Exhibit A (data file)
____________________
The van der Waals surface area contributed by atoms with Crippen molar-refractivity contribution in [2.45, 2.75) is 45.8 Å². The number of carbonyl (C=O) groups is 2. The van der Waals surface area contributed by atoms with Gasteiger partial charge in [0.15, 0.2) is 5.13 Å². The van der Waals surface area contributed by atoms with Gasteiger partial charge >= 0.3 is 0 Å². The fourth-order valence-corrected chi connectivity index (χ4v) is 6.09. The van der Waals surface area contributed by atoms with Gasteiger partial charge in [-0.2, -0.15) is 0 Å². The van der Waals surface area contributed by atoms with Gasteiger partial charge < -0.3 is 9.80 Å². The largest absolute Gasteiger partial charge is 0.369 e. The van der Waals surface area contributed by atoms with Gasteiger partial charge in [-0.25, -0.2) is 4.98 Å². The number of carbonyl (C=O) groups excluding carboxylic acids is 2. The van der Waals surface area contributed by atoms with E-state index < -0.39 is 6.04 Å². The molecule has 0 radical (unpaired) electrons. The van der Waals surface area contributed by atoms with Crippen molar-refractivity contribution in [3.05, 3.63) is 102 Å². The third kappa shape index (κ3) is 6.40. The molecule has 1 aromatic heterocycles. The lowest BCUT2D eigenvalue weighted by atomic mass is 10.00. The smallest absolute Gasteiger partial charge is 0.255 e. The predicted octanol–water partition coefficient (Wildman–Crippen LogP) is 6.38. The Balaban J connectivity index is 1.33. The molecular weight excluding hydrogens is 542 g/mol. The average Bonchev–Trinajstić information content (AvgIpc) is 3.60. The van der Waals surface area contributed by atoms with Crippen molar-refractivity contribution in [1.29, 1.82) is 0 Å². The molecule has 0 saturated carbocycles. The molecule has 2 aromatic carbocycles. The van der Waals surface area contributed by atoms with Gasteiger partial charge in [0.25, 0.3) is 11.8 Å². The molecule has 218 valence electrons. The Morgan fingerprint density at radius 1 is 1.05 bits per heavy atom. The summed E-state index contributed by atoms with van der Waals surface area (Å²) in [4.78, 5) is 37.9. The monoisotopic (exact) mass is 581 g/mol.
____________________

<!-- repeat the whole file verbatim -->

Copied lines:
The van der Waals surface area contributed by atoms with Crippen molar-refractivity contribution in [2.45, 2.75) is 45.8 Å². The number of carbonyl (C=O) groups is 2. The van der Waals surface area contributed by atoms with Gasteiger partial charge in [0.15, 0.2) is 5.13 Å². The van der Waals surface area contributed by atoms with Gasteiger partial charge >= 0.3 is 0 Å². The fourth-order valence-corrected chi connectivity index (χ4v) is 6.09. The van der Waals surface area contributed by atoms with Gasteiger partial charge in [-0.2, -0.15) is 0 Å². The van der Waals surface area contributed by atoms with Gasteiger partial charge < -0.3 is 9.80 Å². The largest absolute Gasteiger partial charge is 0.369 e. The van der Waals surface area contributed by atoms with Gasteiger partial charge in [-0.25, -0.2) is 4.98 Å². The number of carbonyl (C=O) groups excluding carboxylic acids is 2. The van der Waals surface area contributed by atoms with E-state index < -0.39 is 6.04 Å². The molecule has 0 radical (unpaired) electrons. The van der Waals surface area contributed by atoms with Crippen molar-refractivity contribution in [3.05, 3.63) is 102 Å². The third kappa shape index (κ3) is 6.40. The molecule has 1 aromatic heterocycles. The lowest BCUT2D eigenvalue weighted by atomic mass is 10.00. The smallest absolute Gasteiger partial charge is 0.255 e. The predicted octanol–water partition coefficient (Wildman–Crippen LogP) is 6.38. The Balaban J connectivity index is 1.33. The molecular weight excluding hydrogens is 542 g/mol. The average Bonchev–Trinajstić information content (AvgIpc) is 3.60. The van der Waals surface area contributed by atoms with Crippen molar-refractivity contribution in [1.29, 1.82) is 0 Å². The molecule has 0 saturated carbocycles. The molecule has 2 aromatic carbocycles. The van der Waals surface area contributed by atoms with Gasteiger partial charge in [0.25, 0.3) is 11.8 Å². The molecule has 218 valence electrons. The Morgan fingerprint density at radius 1 is 1.05 bits per heavy atom. The summed E-state index contributed by atoms with van der Waals surface area (Å²) in [4.78, 5) is 37.9. The monoisotopic (exact) mass is 581 g/mol.